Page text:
Ok- so I have been back on injectables for several more months now and nothing has happened. It is driving me nutty because every response I have to the meds is great but winds up a big fat negative in the end. Fine- so I am preparing for another iui and am already on stims and have been for a few days. New York State offers this grant program to certain clinics depending on their performance that you are allowed to use only twice to help offset the cost of the ivf and it includes meds, it includes anything that your insurance won’t cover so for me that is the whole kit and caboodle. So in the middle of my iui we find out that the program is almost expired and it is use it or lose it time. Apparently every year it has to be added to the State budget again and in 2007 they were not sure that was going to happen. Now we have a dilemma – do the iui and pray I don’t have any cysts when it comes back negative so I can start the ivf cycle immediately so I don’t lose out on the opportunity or convert from an iui to an ivf TODAY!
Now every month before my iui I get The Spiel “You have so many follicles, you have a high risk of multiples, high number multiples can be dangerous to the mother and the children”…blah blah blah” — well that was what they used to tell me.. by this time in the process they’d just say.. “you know the drill” and “if it was anyone but you we’d flip you to ivf or cancel the cycle because you have too many follicles but since it is you…” Gee thanks.. since I have such a long history of abso-freaking-lutely nothing you can allow me to have 10-14 follicles and still be pretty sure I will not be able to get more than one fertilize .. how reassuring.
There are two wrenches to throw into the mix here. The first being that my husband is not 100% sure about doing ivf to begin with. He thinks if we just keep at this with iuis it will work – it did once right?-even if it wasn’t for long. So try to get him to part with several thousand dollars (even with the grant that is our cost share amount) and moving on to this much more invasive procedure was scary to me and scarier to him. He is not the kind of guy who likes to feel pushed into a situation. He likes to think he makes big boy decisions all by himself. Sorry – that was excessively sarcastic but that IS how it feels sometimes- here we are talking about a procedure that is no different for him and waay different for me and I am having to convince him why we should do it. Craig is pretty “frugal” in a lot of things and at this point even spending $4,000 was a lot for him to swallow. The idea of having to do donor eggs or adoption is still completely beyond him – he can’t imagine having to pay so much money for something that should be so simple. So I have to find a way to convince him to be 100% on board because I can’t and won’t do this without him firmly behind me. The heated discussion having to take that much out of our savings account which I am crazy about NOT taking money out of…. and he still had a delusion then of being able to conceive naturally if we just gave it more time or just had more sex. Yeah-ok- 4 plus years of trying with nary a single positive and we just need to give it more time. Whatever.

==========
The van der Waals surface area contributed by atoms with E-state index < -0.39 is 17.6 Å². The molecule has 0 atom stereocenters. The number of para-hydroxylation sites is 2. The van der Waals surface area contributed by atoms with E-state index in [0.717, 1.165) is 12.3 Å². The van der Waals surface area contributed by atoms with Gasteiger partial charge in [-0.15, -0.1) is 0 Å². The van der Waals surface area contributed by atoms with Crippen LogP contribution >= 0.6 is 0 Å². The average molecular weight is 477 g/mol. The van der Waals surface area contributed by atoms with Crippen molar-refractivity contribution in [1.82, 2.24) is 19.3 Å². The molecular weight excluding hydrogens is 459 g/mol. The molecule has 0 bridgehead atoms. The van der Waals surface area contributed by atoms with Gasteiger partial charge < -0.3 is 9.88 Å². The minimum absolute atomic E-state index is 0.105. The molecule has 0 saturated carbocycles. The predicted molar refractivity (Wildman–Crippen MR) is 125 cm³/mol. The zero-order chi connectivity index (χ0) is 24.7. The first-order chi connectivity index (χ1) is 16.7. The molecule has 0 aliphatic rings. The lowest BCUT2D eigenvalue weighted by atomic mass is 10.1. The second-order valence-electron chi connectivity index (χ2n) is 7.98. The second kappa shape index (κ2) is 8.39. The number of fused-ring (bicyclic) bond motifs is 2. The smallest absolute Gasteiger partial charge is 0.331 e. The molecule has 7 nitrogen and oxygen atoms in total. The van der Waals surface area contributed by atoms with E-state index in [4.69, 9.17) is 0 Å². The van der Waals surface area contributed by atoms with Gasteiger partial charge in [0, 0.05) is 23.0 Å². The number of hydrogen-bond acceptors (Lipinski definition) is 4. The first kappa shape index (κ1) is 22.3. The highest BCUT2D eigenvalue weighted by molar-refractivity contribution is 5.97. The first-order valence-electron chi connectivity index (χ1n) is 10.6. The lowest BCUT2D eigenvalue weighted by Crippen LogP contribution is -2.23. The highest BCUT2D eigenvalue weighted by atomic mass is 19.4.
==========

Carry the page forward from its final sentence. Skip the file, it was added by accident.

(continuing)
The other wrench is me. I will admit- I was terrified to do my first ivf. I wasn’t scared of the gruesome way they take the eggs, or being put under or anything. I was so scared they would tell me I had bad eggs. That my chances of having my own baby were over and that was that. Poof – all those hopes and dreams up in smoke. Now we knew my husband’s sperm was fine- it had been tested and we got to see exactly what it was up to every month for almost a year and a half of iuis by then – but the only way to really know about my eggs is to take them out.. and why take them out just to test- you might as well do ivf- right? So doing the ivf was going to fill in another piece of the puzzle and possible crush my hopes of ever having my own child. No pressure. (The puzzle piece thing by the way is what finally convinced Craig to go ahead with it- he could rationalize it as an important diagnostic tool). I just thought I’d have more time to wrap my brain around the whole idea. I mean, this could actually be the end of the line for me even imagine getting pregnant and having a child without having to rely on someone else.
So after MUCH discussion and agonizing we decide to go ahead and convert to an ivf cycle.
Let the fun begin.